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Numbers can add up to ID theft

Bert Caldwell The Spokesman-Review

Somewhere in Philadelphia is a man behind on his car payments.

Now, there may be more than one man in the City of Brotherly Love dodging his financial obligations — what are the odds in a population of 1.5 million? — but only that one concerns Lynn Moore.

Moore owns Moore Support Services LLC in Coeur d’Alene. Moore does medical billing, and also helps doctors set up their practices. She has 18 employees.

Although Moore Support has been in business four years, it was only in April that she incorporated. She obtained a new taxpayer identification number at the same time.Shortly afterward, Moore purchased a Jeep Cherokee with a loan from Chrysler Financial. She used the business name and taxpayer number. Just a few weeks later, on May 26, Chrysler called to inform her she was two months behind on her Dodge Dakota payments.

“I said ‘Really, I don’t own a Dodge Dakota,’” Moore says.

But, sure enough, the identification number on the loan form corresponded with that for Moore Support. Except that the number was not a taxpayer ID number, it was the Social Security number of that Dodge Dakota driver in Philadelphia. Only hyphens differentiated one from the other. Social Security numbers have the familiar three-two-four configuration, taxpayer ID numbers begin with two digits followed by a hyphen, then the final seven numbers.

Somehow, Chrysler Financial’s computers had apparently combined two files.

A Chrysler Financial spokesman, Stephan Koller, says that should not be possible. Although the company has a single computer system, a firewall separates individual and business accounts. Migration of information from one side to the other is impossible, he says.

Koller says a breach might have occurred when the loan information was entered. “It’s a human error,” he says.

Moore says she was advised to notify the IRS of the problem. She did. The response, she says, was no response. She was told number duplication occurs frequently.

“I just think it’s bizarre that the IRS thinks it’s OK,” Moore says.

But IRS spokesman David Stell says instances of taxpayer ID and Social Security overlap have never been brought to the agency’s attention by taxpayers, or by the Taxpayer Advocates who often deal with unique problems.

Nick Warrick, president of the ACRAnet credit reporting bureau in Spokane, says individuals with bad credit histories sometimes make up a Social Security number that may match a taxpayer ID number. Some credit-repair services, in fact, help individuals obtain a taxpayer ID number for use when applying for a loan, but not for payroll purposes at work.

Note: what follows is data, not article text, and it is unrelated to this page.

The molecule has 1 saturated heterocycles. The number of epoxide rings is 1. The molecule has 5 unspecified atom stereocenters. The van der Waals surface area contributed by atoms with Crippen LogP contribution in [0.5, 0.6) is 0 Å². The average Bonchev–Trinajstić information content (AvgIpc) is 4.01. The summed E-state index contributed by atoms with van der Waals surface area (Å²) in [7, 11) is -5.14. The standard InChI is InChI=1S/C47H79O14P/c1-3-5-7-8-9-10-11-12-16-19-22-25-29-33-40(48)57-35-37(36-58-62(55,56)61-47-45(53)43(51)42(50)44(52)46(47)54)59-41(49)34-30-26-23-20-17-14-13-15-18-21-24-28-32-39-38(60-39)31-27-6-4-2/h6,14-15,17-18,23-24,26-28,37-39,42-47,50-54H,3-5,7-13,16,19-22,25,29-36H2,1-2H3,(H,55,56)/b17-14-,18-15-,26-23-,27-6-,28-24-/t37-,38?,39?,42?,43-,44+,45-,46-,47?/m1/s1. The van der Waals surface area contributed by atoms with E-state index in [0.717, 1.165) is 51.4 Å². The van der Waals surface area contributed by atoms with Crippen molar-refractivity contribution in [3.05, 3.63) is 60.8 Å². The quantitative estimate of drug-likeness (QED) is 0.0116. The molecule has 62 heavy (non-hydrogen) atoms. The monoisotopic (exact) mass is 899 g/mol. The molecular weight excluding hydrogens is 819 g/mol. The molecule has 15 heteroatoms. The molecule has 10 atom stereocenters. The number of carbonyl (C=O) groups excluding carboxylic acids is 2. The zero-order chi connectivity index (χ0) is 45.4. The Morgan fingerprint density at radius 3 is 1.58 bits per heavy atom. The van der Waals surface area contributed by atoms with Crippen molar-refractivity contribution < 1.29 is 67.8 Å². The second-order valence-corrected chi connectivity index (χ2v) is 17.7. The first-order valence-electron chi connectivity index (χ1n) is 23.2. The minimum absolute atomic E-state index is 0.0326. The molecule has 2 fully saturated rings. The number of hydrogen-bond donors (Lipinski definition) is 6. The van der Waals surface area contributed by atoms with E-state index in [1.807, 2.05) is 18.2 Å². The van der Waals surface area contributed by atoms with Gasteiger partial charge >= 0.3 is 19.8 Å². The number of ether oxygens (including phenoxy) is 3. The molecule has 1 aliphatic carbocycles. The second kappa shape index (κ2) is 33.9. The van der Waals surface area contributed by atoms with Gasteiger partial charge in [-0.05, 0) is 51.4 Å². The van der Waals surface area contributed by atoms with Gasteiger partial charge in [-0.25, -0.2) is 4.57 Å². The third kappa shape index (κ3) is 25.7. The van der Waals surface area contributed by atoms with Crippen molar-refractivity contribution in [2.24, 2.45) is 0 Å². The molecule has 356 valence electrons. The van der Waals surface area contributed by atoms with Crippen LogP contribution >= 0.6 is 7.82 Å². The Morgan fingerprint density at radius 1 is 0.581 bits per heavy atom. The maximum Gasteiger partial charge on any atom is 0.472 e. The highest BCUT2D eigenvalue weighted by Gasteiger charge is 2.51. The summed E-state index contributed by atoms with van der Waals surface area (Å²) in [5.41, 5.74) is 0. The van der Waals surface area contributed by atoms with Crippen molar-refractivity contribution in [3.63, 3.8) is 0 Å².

Indifferent lenders may not detect the subterfuge, but it can haunt the perpetrators.

“It’s against the law,” Warrick says. “It can cause them a great deal of grief.”

Warrick says he has never encountered a case of Social Security and IRS number overlap.

Jay Foley has.

Foley and wife Linda are co-executive directors of the Identity Theft Resource Center in San Diego. In theory, he says, overlap of taxpayer ID and Social Security numbers is supposed to be impossible because there are some sets of numbers the Social Security Administration does not use.

“I’ve heard of a couple instances of leakage,” Foley says. “Why our government chose nine numbers for both, I’ll never know.”

Instances of overlap are so rare — so far — he does not expect either agency to make a fix.

Moore says she does not intend to change her taxpayer ID number again. But she is concerned that the Philadelphia Dakota owner becomes aware of the problem, and exploits the opportunity for financial mischief.

She says the man’s identity was disclosed to her during the process of sorting out the problem.

“I know his name, his Social Security number and his address,” she says, underscoring the obvious potential for identity theft.

Moore says she has no intention of contacting the Dakota owner, and possibly creating the unease that “Some gal back in Coeur d’Alene, Idaho, could do me a lot of harm.”

Although she praises Chrysler Financial’s help ending the confusion, Moore says “Ultimately, the burden fell on myself.”

As a business owner, she has better things to do. Like drive that new Cherokee.

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